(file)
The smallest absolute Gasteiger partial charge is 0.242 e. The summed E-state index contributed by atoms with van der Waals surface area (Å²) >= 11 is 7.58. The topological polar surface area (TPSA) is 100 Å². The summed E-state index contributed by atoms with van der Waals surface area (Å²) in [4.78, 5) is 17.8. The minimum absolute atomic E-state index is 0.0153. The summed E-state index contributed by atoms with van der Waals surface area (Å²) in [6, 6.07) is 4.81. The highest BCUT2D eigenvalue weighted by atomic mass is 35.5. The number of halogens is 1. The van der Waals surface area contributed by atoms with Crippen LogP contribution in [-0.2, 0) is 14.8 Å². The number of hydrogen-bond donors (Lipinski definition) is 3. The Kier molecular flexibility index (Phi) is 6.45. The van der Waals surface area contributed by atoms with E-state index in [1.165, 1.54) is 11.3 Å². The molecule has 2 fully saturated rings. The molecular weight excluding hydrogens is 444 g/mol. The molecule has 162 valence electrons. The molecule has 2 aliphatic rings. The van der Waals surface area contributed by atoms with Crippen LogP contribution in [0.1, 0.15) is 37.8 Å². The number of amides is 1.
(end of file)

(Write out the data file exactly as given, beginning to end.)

The smallest absolute Gasteiger partial charge is 0.242 e. The summed E-state index contributed by atoms with van der Waals surface area (Å²) >= 11 is 7.58. The topological polar surface area (TPSA) is 100 Å². The summed E-state index contributed by atoms with van der Waals surface area (Å²) in [4.78, 5) is 17.8. The minimum absolute atomic E-state index is 0.0153. The summed E-state index contributed by atoms with van der Waals surface area (Å²) in [6, 6.07) is 4.81. The highest BCUT2D eigenvalue weighted by atomic mass is 35.5. The number of halogens is 1. The van der Waals surface area contributed by atoms with Crippen LogP contribution in [-0.2, 0) is 14.8 Å². The number of hydrogen-bond donors (Lipinski definition) is 3. The Kier molecular flexibility index (Phi) is 6.45. The van der Waals surface area contributed by atoms with E-state index in [1.165, 1.54) is 11.3 Å². The molecule has 2 fully saturated rings. The molecular weight excluding hydrogens is 444 g/mol. The molecule has 162 valence electrons. The molecule has 2 aliphatic rings. The van der Waals surface area contributed by atoms with Crippen LogP contribution in [0.1, 0.15) is 37.8 Å². The number of amides is 1.